Culture shapes and reshapes a persons individuality. It is influenced by various factors including socio-political, sociological, religion, and historical. Culture continually conform and mold to provide the ever-changing needs of the people in the society. The difference in cultural identity of the people could be attributed to the inherent beliefs, traditions and practices they adhere or grew up with. It is also due to the geographical locations of where we live because culture should match or fit to the geographical and topographical characteristics of the place.
For these characteristics greatly affects some aspects of the culture. Learning Styles Learning plays a big role in the lives of people for it is essential in acquiring knowledge that is utilized in understanding things. Learning is an inherent human ability that is honed by factors that affects this particular human process like parenting, formal schooling, experience etc. The process of learning is never-ending, as people reach old age they still acquire new things like information and knowledge they will be able to utilize in some way.
Learning has biological and sociological aspects or dimensions. These aspects affect learning either in a positive or negative way. Students may have different processes in taking in information and different ways of learning. Teaching strategies and methods also vary among teachers. Whenever teacher-student education style methods and preference are the same, learning is more likely successful. When there is an existing discrepancy in the learning style preferred by both students and teachers, the students tend to get bored and become inattentive to the lessons (Felder).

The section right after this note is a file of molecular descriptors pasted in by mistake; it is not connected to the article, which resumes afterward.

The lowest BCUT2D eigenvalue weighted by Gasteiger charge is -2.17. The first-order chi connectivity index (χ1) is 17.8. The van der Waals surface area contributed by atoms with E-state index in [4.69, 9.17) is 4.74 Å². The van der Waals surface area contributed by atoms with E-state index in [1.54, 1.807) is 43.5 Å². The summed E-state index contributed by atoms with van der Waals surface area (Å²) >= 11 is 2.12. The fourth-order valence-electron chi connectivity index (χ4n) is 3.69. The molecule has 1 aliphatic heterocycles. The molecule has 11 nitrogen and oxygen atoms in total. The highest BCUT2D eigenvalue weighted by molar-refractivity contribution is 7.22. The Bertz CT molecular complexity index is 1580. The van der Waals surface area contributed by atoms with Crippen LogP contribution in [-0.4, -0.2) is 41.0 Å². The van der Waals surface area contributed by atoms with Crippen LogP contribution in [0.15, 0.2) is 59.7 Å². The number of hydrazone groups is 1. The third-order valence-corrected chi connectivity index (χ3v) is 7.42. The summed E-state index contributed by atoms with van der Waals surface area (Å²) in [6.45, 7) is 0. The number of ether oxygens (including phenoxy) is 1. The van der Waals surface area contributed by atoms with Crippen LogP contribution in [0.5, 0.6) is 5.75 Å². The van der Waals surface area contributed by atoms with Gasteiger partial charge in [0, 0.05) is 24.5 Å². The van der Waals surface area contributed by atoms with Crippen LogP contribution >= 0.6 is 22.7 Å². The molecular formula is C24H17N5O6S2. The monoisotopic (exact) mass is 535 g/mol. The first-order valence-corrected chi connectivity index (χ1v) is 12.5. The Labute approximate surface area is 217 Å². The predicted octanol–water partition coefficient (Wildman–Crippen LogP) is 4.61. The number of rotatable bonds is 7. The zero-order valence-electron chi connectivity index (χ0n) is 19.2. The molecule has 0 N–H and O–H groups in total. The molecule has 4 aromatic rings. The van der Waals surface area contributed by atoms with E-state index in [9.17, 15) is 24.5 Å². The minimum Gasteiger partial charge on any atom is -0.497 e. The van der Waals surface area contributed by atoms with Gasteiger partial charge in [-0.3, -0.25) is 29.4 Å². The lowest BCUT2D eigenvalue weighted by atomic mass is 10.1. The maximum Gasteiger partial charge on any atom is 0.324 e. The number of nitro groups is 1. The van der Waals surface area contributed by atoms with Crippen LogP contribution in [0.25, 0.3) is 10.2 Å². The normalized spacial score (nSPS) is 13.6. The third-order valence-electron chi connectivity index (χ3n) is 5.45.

Every individual have their preferred way of learning things. They are often unaware of this particular preference, they are just aware that they learn more of things that way. People tend to learn more using certain activities and methods than others (Melkman & Trotman, 2005). The learning style preferences determine how people learn and the comfortable way in which they were able to learn more. These preferences exert influence learning efficacy (Melkman & Trotman, 2005).
Some of the biological aspects of learning are sound and light (Shalaway & Beech, 1998), some people could not digest the things they should learn in the presence of loud noise and dim light, while there are some people who understand more of the lesson under that certain circumstances. The perception of an individual also affects the learning process of an individual. State of mental health is also another aspect that affects the learning process in which we determine if a person could easily learn the things being taught to them.